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The Trump campaign has helped advance the diversity dialogue
In only a few days from now, the people of the United States of America will be voting for their President. Often said to be the most powerful person in the world, this is no empty accolade. Commander-in-Chief of arguably the best equipped and trained armed forces, and one of the world’s biggest economies, the office of the President of the United States exerts immense power globally, both politically and in the hearts and minds of global citizens.
The race for the top job has been a bitter campaign between two candidates who polls are saying are both historically unappealing. While Hillary Clinton is said to be part of the ongoing problem about what is wrong with the current US government, her opponent Donald Trump is accused of being part of everything which is wrong with America’s culture.
Of the two candidates, Trump has been more on the nose. The media has had a field day with allegations (revelations?) of his misogyny, his ability to mix facts with exaggeration, and his tendency to mouth off with falsehoods without substantiating them with specifics. This has, on one hand, infuriated the pundits while strangely on the other, actually won voters to his cause.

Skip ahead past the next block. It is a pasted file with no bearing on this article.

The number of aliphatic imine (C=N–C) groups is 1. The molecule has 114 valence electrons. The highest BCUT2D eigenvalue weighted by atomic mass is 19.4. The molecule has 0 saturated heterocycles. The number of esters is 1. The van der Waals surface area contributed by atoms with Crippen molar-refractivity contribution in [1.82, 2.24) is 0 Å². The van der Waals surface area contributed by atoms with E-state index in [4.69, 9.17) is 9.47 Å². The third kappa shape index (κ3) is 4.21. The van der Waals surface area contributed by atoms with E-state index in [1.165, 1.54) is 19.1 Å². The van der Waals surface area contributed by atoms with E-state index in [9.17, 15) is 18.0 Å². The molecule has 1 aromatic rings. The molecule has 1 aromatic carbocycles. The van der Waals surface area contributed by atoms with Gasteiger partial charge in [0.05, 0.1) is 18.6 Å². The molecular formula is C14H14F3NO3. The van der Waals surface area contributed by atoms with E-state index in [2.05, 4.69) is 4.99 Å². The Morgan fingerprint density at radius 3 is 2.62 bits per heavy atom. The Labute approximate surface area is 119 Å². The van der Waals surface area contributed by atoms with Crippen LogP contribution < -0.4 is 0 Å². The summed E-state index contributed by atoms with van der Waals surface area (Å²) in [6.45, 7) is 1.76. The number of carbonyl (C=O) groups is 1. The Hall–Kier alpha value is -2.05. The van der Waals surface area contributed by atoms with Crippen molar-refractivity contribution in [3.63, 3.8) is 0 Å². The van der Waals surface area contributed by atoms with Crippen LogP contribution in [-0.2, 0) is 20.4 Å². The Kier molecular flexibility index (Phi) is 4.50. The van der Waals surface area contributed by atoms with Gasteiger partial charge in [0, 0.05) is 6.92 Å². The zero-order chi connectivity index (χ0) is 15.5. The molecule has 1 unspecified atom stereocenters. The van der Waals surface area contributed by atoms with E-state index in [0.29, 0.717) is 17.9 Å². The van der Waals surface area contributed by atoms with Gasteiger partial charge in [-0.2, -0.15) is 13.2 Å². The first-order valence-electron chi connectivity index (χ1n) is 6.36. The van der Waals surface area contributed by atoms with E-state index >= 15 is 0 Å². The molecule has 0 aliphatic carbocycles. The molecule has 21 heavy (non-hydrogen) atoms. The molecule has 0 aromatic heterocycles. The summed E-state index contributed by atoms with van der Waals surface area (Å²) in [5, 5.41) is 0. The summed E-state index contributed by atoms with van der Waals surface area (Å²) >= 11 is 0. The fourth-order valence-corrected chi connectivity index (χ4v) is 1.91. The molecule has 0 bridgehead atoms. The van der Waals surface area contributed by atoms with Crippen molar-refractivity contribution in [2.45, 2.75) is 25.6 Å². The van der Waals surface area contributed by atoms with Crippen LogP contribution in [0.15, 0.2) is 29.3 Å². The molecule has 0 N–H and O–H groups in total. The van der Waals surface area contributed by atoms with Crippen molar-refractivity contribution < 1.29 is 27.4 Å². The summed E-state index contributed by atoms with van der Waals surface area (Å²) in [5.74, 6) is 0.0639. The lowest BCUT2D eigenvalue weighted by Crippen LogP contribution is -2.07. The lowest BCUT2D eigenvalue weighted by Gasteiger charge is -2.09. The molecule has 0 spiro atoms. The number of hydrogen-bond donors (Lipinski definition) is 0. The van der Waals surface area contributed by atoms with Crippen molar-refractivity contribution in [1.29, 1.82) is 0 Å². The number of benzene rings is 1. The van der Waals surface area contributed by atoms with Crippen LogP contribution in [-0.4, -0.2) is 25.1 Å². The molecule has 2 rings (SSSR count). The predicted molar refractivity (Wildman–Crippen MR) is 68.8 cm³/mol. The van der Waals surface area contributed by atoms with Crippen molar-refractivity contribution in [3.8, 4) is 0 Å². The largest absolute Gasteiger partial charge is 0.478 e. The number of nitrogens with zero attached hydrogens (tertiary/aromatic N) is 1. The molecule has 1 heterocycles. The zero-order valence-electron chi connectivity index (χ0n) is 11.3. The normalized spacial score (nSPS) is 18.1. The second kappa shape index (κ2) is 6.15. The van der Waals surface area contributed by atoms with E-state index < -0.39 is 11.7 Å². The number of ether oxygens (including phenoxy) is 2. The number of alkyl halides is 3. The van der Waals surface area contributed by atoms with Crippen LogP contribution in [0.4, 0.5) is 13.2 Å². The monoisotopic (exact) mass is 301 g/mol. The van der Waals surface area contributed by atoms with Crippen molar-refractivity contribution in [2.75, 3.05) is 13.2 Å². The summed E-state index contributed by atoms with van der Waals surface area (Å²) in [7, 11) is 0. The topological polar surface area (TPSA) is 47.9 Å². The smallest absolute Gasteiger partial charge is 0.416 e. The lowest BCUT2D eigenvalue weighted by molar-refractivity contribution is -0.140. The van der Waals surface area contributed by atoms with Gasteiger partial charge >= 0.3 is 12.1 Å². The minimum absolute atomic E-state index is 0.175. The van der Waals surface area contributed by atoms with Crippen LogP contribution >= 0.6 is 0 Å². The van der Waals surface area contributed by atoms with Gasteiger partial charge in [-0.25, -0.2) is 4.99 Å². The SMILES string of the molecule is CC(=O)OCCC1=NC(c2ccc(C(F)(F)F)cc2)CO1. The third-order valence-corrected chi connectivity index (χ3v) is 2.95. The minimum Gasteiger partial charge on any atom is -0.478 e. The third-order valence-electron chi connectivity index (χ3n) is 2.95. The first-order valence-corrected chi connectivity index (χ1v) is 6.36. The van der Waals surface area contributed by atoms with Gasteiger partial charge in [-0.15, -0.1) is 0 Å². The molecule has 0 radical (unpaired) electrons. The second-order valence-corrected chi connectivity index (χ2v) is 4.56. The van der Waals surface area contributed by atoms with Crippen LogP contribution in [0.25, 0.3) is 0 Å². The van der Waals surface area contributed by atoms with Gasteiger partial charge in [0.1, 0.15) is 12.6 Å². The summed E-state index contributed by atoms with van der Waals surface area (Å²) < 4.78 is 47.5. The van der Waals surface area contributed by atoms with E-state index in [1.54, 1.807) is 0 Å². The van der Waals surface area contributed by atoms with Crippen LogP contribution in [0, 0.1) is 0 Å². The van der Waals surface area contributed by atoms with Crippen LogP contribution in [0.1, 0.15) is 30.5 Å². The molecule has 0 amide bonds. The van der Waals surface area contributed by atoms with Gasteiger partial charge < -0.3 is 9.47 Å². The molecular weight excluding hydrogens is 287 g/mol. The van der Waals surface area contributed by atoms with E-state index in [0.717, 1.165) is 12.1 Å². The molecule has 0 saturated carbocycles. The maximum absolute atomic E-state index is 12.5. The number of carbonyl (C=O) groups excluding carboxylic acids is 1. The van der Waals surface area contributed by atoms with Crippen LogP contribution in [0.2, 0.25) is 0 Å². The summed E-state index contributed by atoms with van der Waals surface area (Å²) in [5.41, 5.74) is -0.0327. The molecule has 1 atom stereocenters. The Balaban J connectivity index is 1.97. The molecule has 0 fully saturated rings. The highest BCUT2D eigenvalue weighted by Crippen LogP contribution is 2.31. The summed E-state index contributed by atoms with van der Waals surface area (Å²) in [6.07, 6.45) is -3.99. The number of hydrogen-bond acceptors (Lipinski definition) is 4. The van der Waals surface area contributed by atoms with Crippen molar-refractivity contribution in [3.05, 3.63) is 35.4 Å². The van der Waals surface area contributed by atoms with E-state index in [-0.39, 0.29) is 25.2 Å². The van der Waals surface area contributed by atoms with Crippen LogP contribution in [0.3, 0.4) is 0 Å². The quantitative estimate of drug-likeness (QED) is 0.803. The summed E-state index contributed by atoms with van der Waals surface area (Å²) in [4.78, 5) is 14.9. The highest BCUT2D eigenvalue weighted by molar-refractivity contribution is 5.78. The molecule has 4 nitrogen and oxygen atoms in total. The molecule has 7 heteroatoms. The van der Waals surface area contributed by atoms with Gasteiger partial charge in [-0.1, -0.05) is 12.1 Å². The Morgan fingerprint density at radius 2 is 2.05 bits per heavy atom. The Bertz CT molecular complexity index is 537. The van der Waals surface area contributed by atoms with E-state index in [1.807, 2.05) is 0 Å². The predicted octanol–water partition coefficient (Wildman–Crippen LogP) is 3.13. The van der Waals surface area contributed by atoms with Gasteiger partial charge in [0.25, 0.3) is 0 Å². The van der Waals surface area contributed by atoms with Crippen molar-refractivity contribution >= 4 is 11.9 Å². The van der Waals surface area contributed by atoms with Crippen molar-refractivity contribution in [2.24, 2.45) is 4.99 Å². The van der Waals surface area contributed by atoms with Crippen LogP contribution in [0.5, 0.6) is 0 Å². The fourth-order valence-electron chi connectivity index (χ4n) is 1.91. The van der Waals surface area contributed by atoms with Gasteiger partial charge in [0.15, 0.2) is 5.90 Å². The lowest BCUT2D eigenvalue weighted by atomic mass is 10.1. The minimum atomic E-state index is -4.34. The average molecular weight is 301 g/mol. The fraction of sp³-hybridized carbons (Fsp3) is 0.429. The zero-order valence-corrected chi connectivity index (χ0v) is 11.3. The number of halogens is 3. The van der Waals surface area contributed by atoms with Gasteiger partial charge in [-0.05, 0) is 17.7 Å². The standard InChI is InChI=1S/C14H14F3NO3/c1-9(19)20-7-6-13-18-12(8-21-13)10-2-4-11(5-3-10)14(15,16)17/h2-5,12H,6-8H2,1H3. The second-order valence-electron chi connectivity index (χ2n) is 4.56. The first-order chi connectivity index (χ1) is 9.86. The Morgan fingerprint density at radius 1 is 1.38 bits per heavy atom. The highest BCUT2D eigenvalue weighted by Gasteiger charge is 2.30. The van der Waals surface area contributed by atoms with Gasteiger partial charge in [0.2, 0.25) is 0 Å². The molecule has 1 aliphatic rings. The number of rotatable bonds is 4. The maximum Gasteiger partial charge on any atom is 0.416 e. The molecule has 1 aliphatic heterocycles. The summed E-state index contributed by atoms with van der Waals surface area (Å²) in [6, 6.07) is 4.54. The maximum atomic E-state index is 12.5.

However, most pronounced have been his comments on race – be it the deportation and ban of Muslims, or the building of the Mexican-proof fence. The race card has been played with varying degrees of intensity by Trump. And perhaps, in an unplanned way, it has allowed race to be talked about in this election. The jury is still out on whether this is a good thing: perhaps it is not a bad idea to talk about race and where we come from.
As Indian Australians, we have a lot to be proud of. In Australia, we celebrate with equal fervour the Indian elements of our identity, such as with the upcoming Diwali, and our Australian identities, as on Australia Day. We are equally at home with our tandoori chicken and our barbecued chicken. Both tofu and paneer taste wonderful to us. And yes, it is great to engage in race discussions in an informed and open way with our Australian and Indian friends. It is good to note the progress that is made when social barriers are broken down and understanding and acceptance are promoted, and we learn to walk in each other’s shoes. It is better than keeping silent and ignoring our background, which can also mean indifference to who we are, and what others stand for.
It is truly wonderful to advance the diversity dialogue, be it at the office or with the neighbours or on the soccer field; indeed, it is a responsibility which we must all take upon ourselves. We must enrich ourselves by looking through the lens of someone else’s experience. It is good to be part of the race conversation as long as it is constructive and educative, and empowers those involved with knowledge.
Trump’s comments do none of these – but it is up to us to control and direct the conversation.